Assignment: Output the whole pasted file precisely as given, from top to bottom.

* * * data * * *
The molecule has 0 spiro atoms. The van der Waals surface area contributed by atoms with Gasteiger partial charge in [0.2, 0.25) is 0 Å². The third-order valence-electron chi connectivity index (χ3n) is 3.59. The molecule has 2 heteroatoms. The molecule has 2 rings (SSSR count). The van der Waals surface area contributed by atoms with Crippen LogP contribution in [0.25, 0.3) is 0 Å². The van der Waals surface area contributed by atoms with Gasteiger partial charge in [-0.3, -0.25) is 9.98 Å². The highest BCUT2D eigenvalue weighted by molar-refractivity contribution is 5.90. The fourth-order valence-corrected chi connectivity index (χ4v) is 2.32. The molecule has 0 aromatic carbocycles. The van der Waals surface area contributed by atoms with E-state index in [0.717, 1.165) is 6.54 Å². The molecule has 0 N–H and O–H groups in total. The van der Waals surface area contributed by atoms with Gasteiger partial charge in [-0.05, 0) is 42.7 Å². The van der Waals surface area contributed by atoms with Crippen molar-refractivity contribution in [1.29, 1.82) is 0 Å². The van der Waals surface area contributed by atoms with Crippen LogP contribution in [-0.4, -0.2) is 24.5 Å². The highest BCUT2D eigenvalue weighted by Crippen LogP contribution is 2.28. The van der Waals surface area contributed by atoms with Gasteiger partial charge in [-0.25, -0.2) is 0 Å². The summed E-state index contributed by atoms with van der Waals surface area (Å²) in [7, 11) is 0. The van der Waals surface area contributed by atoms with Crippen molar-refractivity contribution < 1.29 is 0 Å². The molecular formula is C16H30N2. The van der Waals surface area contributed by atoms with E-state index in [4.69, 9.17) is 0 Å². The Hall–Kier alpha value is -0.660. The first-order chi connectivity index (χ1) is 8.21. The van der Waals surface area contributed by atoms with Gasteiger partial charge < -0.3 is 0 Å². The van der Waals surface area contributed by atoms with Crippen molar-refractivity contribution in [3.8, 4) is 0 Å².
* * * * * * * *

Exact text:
The molecule has 0 spiro atoms. The van der Waals surface area contributed by atoms with Gasteiger partial charge in [0.2, 0.25) is 0 Å². The third-order valence-electron chi connectivity index (χ3n) is 3.59. The molecule has 2 heteroatoms. The molecule has 2 rings (SSSR count). The van der Waals surface area contributed by atoms with Crippen LogP contribution in [0.25, 0.3) is 0 Å². The van der Waals surface area contributed by atoms with Gasteiger partial charge in [-0.3, -0.25) is 9.98 Å². The highest BCUT2D eigenvalue weighted by molar-refractivity contribution is 5.90. The fourth-order valence-corrected chi connectivity index (χ4v) is 2.32. The molecule has 0 aromatic carbocycles. The van der Waals surface area contributed by atoms with E-state index in [0.717, 1.165) is 6.54 Å². The molecule has 0 N–H and O–H groups in total. The van der Waals surface area contributed by atoms with Gasteiger partial charge in [-0.05, 0) is 42.7 Å². The van der Waals surface area contributed by atoms with Crippen molar-refractivity contribution in [1.29, 1.82) is 0 Å². The van der Waals surface area contributed by atoms with Crippen LogP contribution in [-0.4, -0.2) is 24.5 Å². The highest BCUT2D eigenvalue weighted by Crippen LogP contribution is 2.28. The van der Waals surface area contributed by atoms with Gasteiger partial charge in [-0.25, -0.2) is 0 Å². The summed E-state index contributed by atoms with van der Waals surface area (Å²) in [7, 11) is 0. The van der Waals surface area contributed by atoms with Crippen molar-refractivity contribution < 1.29 is 0 Å². The molecular formula is C16H30N2. The van der Waals surface area contributed by atoms with E-state index in [4.69, 9.17) is 0 Å². The Hall–Kier alpha value is -0.660. The first-order chi connectivity index (χ1) is 8.21. The van der Waals surface area contributed by atoms with Gasteiger partial charge < -0.3 is 0 Å². The van der Waals surface area contributed by atoms with Crippen molar-refractivity contribution in [3.8, 4) is 0 Å².